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UncategorizedWhat to look for on Election Night

What to look for on Election Night

David Campos and David Chiu face off tonight in round one of a two-round election

By Tim Redmond

By Tim Redmond

JUNE 3, 2014 — The most important race on the local ballot – the David Campos v. David Chiu election – won’t be decided tonight. But the outcome will be significant: Not only will momentum and fundraising for the November final be affected by this primary; the results may indicate whether the young, comparatively wealthy tech workers who have been moving into the Mission, Noe Valley, and Soma have decided to register and vote.

The results of the Proposition B vote will be a sign of whether voters remain unhappy with Mayor Ed Lee’s push for more and more luxury housing – and whether a last-minute influx of campaign cash can bring down what were astronomical poll numbers in favor of voter control over waterfront construction.

Chiu and his supporters have spent more than $1 million on this primary, including more than $200,000 in independent attack pieces funded by two tech billionaires. Campos has spent about $400,000, some of it attacking Chiu.

Six months ago, Chiu had far greater name recognition, as a board president and former mayoral candidate. But at this point, it’s likely most of the voters who come to the polls (and that will be a small number) know who both the candidates are.

The attacks on Campos have been almost entirely focused on the vote to remove Sheriff Ross Mirkarimi from office. You can’t spend that much money on that nasty a campaign and not have some impact; there are people who know nothing about either candidate who will be influenced by the attacks.

But Campos doesn’t have to come in first tonight to be seen as the winner. He started out way behind, and the November electorate, with its higher (and thus more progressive) turnout will swing more in his direction.

So a tie for Campos is a clear victory, and even if he’s just a few points behind, his supporters (and, equally important, potential supporters) will see it as a sign of strength.

It will also be a sign that the Mirkarimi issue isn’t really resonating with the voters.

On the other hand, if Campos finishes a distant second, we’ll see more of these ugly mailers in the fall. (Although you have to wonder: How many times can you hit a candidate on one vote before the sting starts to fade and people just turn the whole thing off?)

Another way to analyze the impact of the attacks on Campos: Most of the mailers I got came well after the absentee ballots were sent out – and it’s likely that more than half the votes will be cast by mail. By the time the last barrage of fliers (from both sides) hit mailboxes, many, perhaps most of the voters had already filled out and sent in their ballots.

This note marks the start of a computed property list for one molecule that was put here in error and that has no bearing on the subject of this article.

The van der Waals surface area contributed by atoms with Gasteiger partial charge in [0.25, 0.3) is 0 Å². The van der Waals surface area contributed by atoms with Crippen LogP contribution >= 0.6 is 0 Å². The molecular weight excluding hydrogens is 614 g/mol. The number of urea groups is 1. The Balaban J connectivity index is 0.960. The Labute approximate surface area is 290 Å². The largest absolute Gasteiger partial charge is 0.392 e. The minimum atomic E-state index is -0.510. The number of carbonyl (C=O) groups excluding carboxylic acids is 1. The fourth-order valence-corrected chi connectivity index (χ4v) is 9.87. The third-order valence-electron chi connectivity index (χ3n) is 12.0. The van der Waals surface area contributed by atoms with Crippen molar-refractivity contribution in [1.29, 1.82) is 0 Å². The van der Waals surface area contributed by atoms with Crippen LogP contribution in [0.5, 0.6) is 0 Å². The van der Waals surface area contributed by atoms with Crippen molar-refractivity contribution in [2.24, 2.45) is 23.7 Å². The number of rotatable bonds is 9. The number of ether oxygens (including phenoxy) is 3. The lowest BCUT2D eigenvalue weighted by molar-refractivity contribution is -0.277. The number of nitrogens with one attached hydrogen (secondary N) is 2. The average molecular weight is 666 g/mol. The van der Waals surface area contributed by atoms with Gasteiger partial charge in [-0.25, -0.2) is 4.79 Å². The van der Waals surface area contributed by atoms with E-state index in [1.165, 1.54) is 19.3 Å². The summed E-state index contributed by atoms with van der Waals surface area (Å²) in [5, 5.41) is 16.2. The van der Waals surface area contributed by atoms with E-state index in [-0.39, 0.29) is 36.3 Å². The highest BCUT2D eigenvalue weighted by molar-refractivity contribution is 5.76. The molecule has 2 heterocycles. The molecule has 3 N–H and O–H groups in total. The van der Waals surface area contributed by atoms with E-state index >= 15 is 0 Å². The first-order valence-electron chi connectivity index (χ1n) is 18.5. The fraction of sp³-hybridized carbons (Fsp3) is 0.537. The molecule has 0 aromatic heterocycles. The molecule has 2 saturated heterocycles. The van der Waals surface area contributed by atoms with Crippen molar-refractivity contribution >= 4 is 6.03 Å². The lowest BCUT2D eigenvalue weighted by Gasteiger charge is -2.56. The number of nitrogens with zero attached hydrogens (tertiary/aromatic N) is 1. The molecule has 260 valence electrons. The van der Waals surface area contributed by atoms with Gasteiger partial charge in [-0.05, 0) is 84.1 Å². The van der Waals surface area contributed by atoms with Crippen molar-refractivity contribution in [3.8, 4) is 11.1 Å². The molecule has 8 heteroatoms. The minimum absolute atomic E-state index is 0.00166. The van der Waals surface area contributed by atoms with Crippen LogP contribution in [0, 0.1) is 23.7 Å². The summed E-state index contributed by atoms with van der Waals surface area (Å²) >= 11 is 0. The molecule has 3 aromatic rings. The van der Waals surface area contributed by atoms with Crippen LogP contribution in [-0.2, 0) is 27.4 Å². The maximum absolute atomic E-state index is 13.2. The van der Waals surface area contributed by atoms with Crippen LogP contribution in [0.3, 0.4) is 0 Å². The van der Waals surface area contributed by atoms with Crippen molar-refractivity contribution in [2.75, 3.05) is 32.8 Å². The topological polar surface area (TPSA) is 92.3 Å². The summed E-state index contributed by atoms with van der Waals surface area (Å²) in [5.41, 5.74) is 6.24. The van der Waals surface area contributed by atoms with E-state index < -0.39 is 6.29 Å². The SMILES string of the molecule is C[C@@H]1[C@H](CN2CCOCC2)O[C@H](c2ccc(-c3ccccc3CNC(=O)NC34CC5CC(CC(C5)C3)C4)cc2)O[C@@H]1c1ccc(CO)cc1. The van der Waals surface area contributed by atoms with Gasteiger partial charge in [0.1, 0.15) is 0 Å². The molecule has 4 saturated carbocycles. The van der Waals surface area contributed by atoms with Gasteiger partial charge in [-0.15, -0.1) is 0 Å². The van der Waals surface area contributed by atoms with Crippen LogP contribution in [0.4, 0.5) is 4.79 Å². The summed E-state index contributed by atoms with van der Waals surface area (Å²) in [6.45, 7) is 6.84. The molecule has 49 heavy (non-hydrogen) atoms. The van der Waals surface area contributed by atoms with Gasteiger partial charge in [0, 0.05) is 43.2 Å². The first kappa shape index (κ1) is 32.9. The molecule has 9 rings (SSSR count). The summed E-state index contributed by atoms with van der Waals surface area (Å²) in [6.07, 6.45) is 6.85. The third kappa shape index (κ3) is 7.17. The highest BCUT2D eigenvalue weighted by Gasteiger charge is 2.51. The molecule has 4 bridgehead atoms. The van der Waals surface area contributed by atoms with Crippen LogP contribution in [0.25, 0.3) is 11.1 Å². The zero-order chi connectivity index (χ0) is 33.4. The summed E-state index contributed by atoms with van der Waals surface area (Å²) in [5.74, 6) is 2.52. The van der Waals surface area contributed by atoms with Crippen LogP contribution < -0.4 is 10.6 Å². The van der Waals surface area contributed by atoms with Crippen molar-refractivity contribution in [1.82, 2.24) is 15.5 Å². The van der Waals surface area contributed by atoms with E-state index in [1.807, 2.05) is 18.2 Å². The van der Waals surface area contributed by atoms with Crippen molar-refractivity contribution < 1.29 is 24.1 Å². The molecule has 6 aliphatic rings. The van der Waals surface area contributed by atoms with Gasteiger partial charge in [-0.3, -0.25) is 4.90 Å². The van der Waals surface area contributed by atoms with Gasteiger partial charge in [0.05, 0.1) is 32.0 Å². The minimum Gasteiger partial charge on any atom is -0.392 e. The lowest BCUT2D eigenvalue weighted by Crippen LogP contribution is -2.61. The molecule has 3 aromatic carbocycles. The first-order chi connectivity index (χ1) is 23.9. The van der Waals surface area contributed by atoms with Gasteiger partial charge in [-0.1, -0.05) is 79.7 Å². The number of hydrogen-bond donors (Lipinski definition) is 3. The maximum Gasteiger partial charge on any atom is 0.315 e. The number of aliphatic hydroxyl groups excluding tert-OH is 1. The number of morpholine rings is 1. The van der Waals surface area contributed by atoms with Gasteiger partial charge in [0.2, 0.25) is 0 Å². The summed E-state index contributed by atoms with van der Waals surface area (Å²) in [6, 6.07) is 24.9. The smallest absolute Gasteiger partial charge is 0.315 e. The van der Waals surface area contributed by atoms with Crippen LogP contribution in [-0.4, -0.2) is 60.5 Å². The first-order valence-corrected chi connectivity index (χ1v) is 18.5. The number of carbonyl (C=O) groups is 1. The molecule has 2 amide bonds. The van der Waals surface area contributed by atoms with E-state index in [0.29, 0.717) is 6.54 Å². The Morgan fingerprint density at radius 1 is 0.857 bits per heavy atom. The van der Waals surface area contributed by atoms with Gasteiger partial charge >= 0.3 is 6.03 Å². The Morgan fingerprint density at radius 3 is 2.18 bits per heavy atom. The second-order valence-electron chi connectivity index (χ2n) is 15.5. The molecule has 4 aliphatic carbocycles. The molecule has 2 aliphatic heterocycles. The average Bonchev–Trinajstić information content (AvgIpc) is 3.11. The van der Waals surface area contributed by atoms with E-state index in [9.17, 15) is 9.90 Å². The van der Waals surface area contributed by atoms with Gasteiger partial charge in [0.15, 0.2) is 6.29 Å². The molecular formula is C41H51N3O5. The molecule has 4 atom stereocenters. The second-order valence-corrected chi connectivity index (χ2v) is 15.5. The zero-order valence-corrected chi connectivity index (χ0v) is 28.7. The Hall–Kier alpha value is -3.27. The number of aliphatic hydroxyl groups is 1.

So if the Chiu vote is unexpectedly strong in the election-day tallies, it could be due to his negative campaigning at the very end.

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Chiu has the support of much of the local tech industry, and while at this point we have no idea how the newly arrived tech workers vote – or if they vote – it’s a good bet that the techies will have more moderate politics than many longtime residents of the Mission and Soma. So it will be interesting to look at the results that come from precincts where there have been a lot of Ellis Act evictions – a sign that people with rent-controlled apartments have been displaced for higher-income residents buying tenancies in common.

No question the mayor took a political hit when Simon Snellgrove’s luxury condo project was vetoed last year. It’s no coincidence that Lee has stayed entirely out of the Prop. B battle; if he opposed it and it won, he would have lost another citywide referendum.

But the last Prop. B vote wasn’t just (or even largely) about waterfront condos; it was about angry San Franciscans feeling as if the city was being turned over to the rich. More people voted against that project because of the Ellis Act evictions than because of any studied sense of waterfront planning.

This time around, the housing situation in the city is even worse – and until a month ago, the opponents of Prop. B weren’t even bothering to run a campaign. Then they launched a phone-banking and mail operation, funded by developers and building-trade unions that has supporters of the measure worried that the vote could be a lot closer than anyone predicted.

And of course, last time around the vote to stop the project was No; this time around, waterfront preservationist need a Yes. It’s always harder to get the voters to say Yes than No.

But if, even with that last-minute money, Prop. B finishes strongly ahead, it should give Lee real grounds for concern about his political agenda and future.

If you haven’t voted yet, polls are open until 8. Preliminary results should be in an hour later, and I’ll have a full analysis tomorrow morning.


Tim Redmond
Tim Redmond has been a political and investigative reporter in San Francisco for more than 30 years. He spent much of that time as executive editor of the Bay Guardian. He is the founder of 48hills.
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  1. I see no evidence of a last minute rush of cash to No on B. The city’s campaign finance website shows just under $48,000 contributed to the No on B campaign versus around $225,000 contributed to the Yes on B campaign. The big money was from the NIMBYs on the waterfront in this election.

  2. Tim-
    Re: “More people voted against that project because of the Ellis Act evictions than because of any studied sense of waterfront planning.”

    That’s interesting, and significant. I hadn’t heard it before either. Could you please share your source for that research?

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